Saturday, January 16, 2010

I am screaming

How many people have died in the last four days – 1,000? 10,000? Because of the lack of a rope. Or a crowbar. Or a wheelbarrow. Or a tent. Or water? What we are seeing played out in Haiti is the malign side of the action movie ideology. In this ideology, the people are ‘victims’, they are ‘helpless’, the must be ‘rescued’. This is the ideology that has created the astonishing spectacle of the U.S., the richest nation in the world, represented by the Southern Command, basically scratching its head for three days about how to get “into” Haiti.

The rescuers are already there. They are called Haitians. The inability to see them for what they are – helping hands, fonts of information and ingenuity, centers of rescue – is killing them.

Yes, Haiti, the poorest place in the Western hemisphere, will need an influx of doctors and nurses. But the labor to be done, the caring to be extended, the information about the places – down to addresses of houses in Delmas – is already there. Why is it not being used? Partly because emergency response structures simply have not taken into account the new world of communication – the internet. But mostly because a mindset, on both the left and right, insists on seeing the Haitians as victims, not rescuers. Normally, this is the kind of thesis that should go into an academic paper. But the letter now killeth. We observe, with sinking hearts, the cloud of witnesses whose witness is in vain. This is a typical message on facebook: “Olivier Dupoux is distributing drinking water to the victims of the earthquake in Haiti with 35 trucks he urgently needs DIESEL fuel !! Bring diesel to factory Rte #1Cazeau, corner of tabbar 34 01 11 12”. Did anybody hear it? We know in Jacmal, Claudy Lavaud Jules, who runs a hotel-restaurant that is still standing, has taken in a number of refugees. Has anybody contacted her? Jacmal, from all reports, has a working airport. Nothing is landing there. Why?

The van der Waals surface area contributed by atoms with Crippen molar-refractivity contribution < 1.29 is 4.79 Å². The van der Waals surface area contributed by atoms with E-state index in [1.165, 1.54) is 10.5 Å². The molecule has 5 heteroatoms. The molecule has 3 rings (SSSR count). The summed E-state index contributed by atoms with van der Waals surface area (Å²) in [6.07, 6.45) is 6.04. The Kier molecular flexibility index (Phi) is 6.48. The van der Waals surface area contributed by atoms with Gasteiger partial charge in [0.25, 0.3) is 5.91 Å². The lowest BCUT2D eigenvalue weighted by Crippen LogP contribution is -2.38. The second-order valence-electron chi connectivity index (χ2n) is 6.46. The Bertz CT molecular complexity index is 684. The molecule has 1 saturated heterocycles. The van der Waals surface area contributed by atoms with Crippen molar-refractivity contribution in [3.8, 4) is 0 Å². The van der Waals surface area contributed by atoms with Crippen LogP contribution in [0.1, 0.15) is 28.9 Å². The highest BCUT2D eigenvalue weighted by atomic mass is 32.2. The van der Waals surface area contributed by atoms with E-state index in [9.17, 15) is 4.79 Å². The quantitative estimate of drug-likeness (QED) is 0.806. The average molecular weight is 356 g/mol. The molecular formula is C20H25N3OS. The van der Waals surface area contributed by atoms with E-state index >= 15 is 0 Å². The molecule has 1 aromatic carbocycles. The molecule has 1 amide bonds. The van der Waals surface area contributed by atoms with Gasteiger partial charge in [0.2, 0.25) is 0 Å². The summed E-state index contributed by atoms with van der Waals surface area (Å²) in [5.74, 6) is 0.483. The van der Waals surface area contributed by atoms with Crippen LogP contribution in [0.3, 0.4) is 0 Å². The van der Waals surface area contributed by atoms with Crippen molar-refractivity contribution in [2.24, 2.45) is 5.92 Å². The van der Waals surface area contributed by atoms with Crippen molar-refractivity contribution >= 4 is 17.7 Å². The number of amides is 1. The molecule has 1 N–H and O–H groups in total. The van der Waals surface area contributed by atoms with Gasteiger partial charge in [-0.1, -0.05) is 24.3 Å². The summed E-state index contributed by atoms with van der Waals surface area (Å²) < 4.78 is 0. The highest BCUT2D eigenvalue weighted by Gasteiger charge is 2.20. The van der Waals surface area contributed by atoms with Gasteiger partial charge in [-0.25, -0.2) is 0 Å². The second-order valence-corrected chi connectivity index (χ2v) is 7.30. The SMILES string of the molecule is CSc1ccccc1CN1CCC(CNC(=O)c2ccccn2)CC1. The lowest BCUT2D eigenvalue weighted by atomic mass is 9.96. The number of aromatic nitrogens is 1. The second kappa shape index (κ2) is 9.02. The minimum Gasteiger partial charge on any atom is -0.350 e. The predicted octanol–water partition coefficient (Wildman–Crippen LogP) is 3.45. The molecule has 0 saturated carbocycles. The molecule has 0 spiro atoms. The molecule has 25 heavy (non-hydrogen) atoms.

In crisis, all the old shit bubbles to the surface. We saw this in New Orleans. Well, there are geological strata of shit involving Sainte Domingue/Haiti that go back over the centuries of mass murder. Fine. I don’t expect this to change in the blink of an eye. But it is obvious, it is a fire crying in the sun obvious, that the refusal to take the people being ‘rescued’ seriously is murdering them.

In my tiny flyspeck of a life, I will not pretend this is not going on. I am screaming.

Friday, January 15, 2010

mangle of inequality actually sighted again! Excitement builds.